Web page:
When I was in year 8 in high school, I was ugly. I mean really ugly. Two of the ‘popular’ boys asked me what I wanted to do when I was older. I told them I wanted to model and they laughed in my face and I cried. And now 12 years later I’m here... so I guess it’s something I’ve always wanted to do!

How did your modelling career start? After being ripped off by some bad people, I was invited to La Moda Models and asked to do some tests to see how I got on. After that it all star ted. The sky is the limit!

How would you describe your personal shooting style? Music really helps me when I’m shooting. It creates different moods when different songs play and I pull a lot of inspiration from them. The photographers help me a lot as well. If they are very easy going, I find it a lot easier to create shapes with my body and more than any of that, practice! In front of mirrors, in shop windows, test shoots; any oppor tunity is one to improve!

Do you get shy in front of the camera? I used to! But now I’ve pretty much learned to laugh off mistakes and not feel like an idiot because, when you’re confident, it shows on the shots.

Is modelling an easy job? Everyone has this impression that it’s really glamorous, beautiful and easy. News f lash. It’s really not! It’s hard work, long hours, early mornings and that’s just going to shoots! Don’t forget that you have to really look after yourself in terms of being healthy and keeping your skin clear. I remember one Christmas I was shooting on a beach in the rain and freezing cold in tiny skir ts and heels that kept sinking into the sand. Definitely not as easy as it looks!

Five things you can’t live without? 1. My son 2. My family & friends 3. iPhone 4. Elderflower cordial 5. Skittles

What is your favourite beauty product at the moment? Since Nathan at Sassoon salon cut my hair for the cover of #INSPO, I star ted using Sassoon Professional Spray Shine. It’s a weightless dry spray with UV protection that gives polished shine and a soft touch to the hair. Oh, and it smells divine!

Photo: Amy Faith Words: Lucy Mckeown

ttest lip colour for A/W 2014

makeup wi th the ho Na tural pale skin, minimal eye

I used a light base to keep Jess’ skin looking fresh and natural. For this look, tr y NARS Sheer Glow foundation (£31), or for the more budget conscious, L’Oreal True Match (£9.99). Apply just where needed, usually around the t-zone, then lightly powder to matte out any shiny areas. For the lips, I mixed Jess’ lipstick using a deep red colour with a wash of black eye shadow over the top, as I wanted it to look a little gritty, but to get a more ‘user friendly’ colour, try NARS Pure Matte lipstick in Volga (£19.50). For fool-proof contour and highlight, use Daniel Sandler Sculpt and Slim palette (£24.50). Apply the dark shade under the cheekbones and around the temples then use the shimmering side on the cheekbones and Cupid’s bow. Finish with a f lush of Daniel Sandler Watercolour Blush for the healthiest looking skin imaginable!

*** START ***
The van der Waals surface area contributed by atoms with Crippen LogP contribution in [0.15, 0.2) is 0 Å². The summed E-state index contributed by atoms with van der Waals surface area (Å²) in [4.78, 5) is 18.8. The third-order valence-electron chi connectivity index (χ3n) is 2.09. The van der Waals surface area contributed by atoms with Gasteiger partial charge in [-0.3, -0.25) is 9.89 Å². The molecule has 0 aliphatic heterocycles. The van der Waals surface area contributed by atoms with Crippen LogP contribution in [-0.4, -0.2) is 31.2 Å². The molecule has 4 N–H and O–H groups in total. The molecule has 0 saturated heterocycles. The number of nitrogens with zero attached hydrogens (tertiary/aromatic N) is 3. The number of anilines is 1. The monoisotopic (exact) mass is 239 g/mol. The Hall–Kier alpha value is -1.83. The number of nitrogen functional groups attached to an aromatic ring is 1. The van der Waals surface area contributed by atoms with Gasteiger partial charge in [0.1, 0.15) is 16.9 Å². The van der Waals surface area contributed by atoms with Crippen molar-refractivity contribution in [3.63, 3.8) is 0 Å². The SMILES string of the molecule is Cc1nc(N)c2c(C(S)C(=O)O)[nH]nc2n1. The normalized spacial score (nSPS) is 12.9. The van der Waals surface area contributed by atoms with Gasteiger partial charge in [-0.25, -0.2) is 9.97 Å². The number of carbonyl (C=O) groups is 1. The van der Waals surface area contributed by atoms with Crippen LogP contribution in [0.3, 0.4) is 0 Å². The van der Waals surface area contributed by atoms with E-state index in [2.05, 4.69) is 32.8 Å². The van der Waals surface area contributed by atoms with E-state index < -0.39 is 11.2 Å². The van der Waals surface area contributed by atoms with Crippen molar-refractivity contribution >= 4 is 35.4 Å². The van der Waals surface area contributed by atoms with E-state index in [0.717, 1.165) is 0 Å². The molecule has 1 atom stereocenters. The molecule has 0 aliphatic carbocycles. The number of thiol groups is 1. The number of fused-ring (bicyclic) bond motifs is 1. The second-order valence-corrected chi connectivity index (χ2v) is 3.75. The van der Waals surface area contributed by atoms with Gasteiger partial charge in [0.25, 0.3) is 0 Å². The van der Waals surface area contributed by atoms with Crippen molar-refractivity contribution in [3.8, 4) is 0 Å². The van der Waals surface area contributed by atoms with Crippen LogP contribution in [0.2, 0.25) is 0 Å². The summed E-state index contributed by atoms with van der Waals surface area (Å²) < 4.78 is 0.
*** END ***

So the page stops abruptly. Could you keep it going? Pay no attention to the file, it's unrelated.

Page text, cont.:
terms ON and FOR 15% OFF ALL DANIEL SANDLERand PRODUCTS WWW.DANIELSANDLER.COM ENTER “INSPOMAGAZINE15” AT THE CHECKOUT! For full stockists and terms and conditions see the website. 2014 September | Issue 1 #INSPO 45

e c a F # cy Words: Lu


azaar); in B eau ty B ls o h ic N y ve 10 Minute pa in Har 9.99) and is 5 d (£ e r M lle is ro e Year s om Kar id t Away th ial (£4 0 fr if c L a F ’s r p a e le le aut y S r ys tal C ck is ts. ith the B e ush with C l Clear s to ta Star t off w tain your you thful fl s y r C d lec te ain between m ask (£24.99) from se m l ia A great way to maintain the glow in Glow fac between facials is with the Lift Away the Friendly and professional therapists at Years roller from Crystal Clear. You Karidis Medispa, who are skin and muscle get a beautiful serum, which contains the tone exper ts, will take you through a buzz ingredient of the century, Sy-Nake. 45-minute Beauty Sleep Facial consisting Yes, snake venom! Plus a wonder ful of cleanser, toner (which smells like nail roller pen that gently vibrates to push varnish remover, but made my skin feel the serum deep into the skin. Truthfully, I tight and plump, so I can forgive it), an am a sceptic when it comes to gadgets enzyme from fruit ex tracts that deeply in skincare routines, however, I couldn’t exfoliates over a period of about a week, help but take some before and after and extractions of anything trapped under images of myself after using this product, the sur face of the skin. You will also be and there was a distinct difference in my offered some moisturiser and sunscreen, skin after only a 3-minute treatment! if you happen to have your facial on a The shadows under my eyes were less visible, my skin looked plump and tight. sunny day. After the treatment, it does take a day or two for your skin to settle and the enzyme may make your skin a little dry, so be prepared for dry patches over the following week, and, just to be safe, don’t book in the day before a big event! Once your skin settles down, it will absolutely look more glowing and youthful than it has before. Your pores will be smaller and that f lush of youth will stay fixed on your cheeks as long as you keep up a good skincare routine.